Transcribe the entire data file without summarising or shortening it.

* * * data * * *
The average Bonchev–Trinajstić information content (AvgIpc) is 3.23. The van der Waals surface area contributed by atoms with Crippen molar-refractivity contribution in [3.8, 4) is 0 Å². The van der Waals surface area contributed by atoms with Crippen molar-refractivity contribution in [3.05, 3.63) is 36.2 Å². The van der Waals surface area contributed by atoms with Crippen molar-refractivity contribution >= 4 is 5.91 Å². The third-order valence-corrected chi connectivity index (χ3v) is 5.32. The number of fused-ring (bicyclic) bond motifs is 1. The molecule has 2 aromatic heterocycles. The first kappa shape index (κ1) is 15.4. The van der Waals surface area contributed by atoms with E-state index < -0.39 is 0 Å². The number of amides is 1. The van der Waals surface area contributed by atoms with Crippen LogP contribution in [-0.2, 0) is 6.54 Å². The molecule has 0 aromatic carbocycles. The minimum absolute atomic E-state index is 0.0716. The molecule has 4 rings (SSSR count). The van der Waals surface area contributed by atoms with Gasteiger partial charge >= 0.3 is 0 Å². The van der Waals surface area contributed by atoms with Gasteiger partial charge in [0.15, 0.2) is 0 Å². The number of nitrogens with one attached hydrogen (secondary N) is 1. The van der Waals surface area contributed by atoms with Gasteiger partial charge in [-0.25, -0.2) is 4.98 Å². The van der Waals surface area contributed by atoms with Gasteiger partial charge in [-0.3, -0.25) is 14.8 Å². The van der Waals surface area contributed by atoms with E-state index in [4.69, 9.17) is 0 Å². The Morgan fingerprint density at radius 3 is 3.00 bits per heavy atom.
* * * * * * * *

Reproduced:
The average Bonchev–Trinajstić information content (AvgIpc) is 3.23. The van der Waals surface area contributed by atoms with Crippen molar-refractivity contribution in [3.8, 4) is 0 Å². The van der Waals surface area contributed by atoms with Crippen molar-refractivity contribution in [3.05, 3.63) is 36.2 Å². The van der Waals surface area contributed by atoms with Crippen molar-refractivity contribution >= 4 is 5.91 Å². The third-order valence-corrected chi connectivity index (χ3v) is 5.32. The number of fused-ring (bicyclic) bond motifs is 1. The molecule has 2 aromatic heterocycles. The first kappa shape index (κ1) is 15.4. The van der Waals surface area contributed by atoms with E-state index < -0.39 is 0 Å². The number of amides is 1. The van der Waals surface area contributed by atoms with Crippen LogP contribution in [-0.2, 0) is 6.54 Å². The molecule has 0 aromatic carbocycles. The minimum absolute atomic E-state index is 0.0716. The molecule has 4 rings (SSSR count). The van der Waals surface area contributed by atoms with Gasteiger partial charge >= 0.3 is 0 Å². The van der Waals surface area contributed by atoms with Gasteiger partial charge in [0.15, 0.2) is 0 Å². The number of nitrogens with one attached hydrogen (secondary N) is 1. The van der Waals surface area contributed by atoms with Gasteiger partial charge in [-0.25, -0.2) is 4.98 Å². The van der Waals surface area contributed by atoms with Gasteiger partial charge in [-0.3, -0.25) is 14.8 Å². The van der Waals surface area contributed by atoms with E-state index in [4.69, 9.17) is 0 Å². The Morgan fingerprint density at radius 3 is 3.00 bits per heavy atom.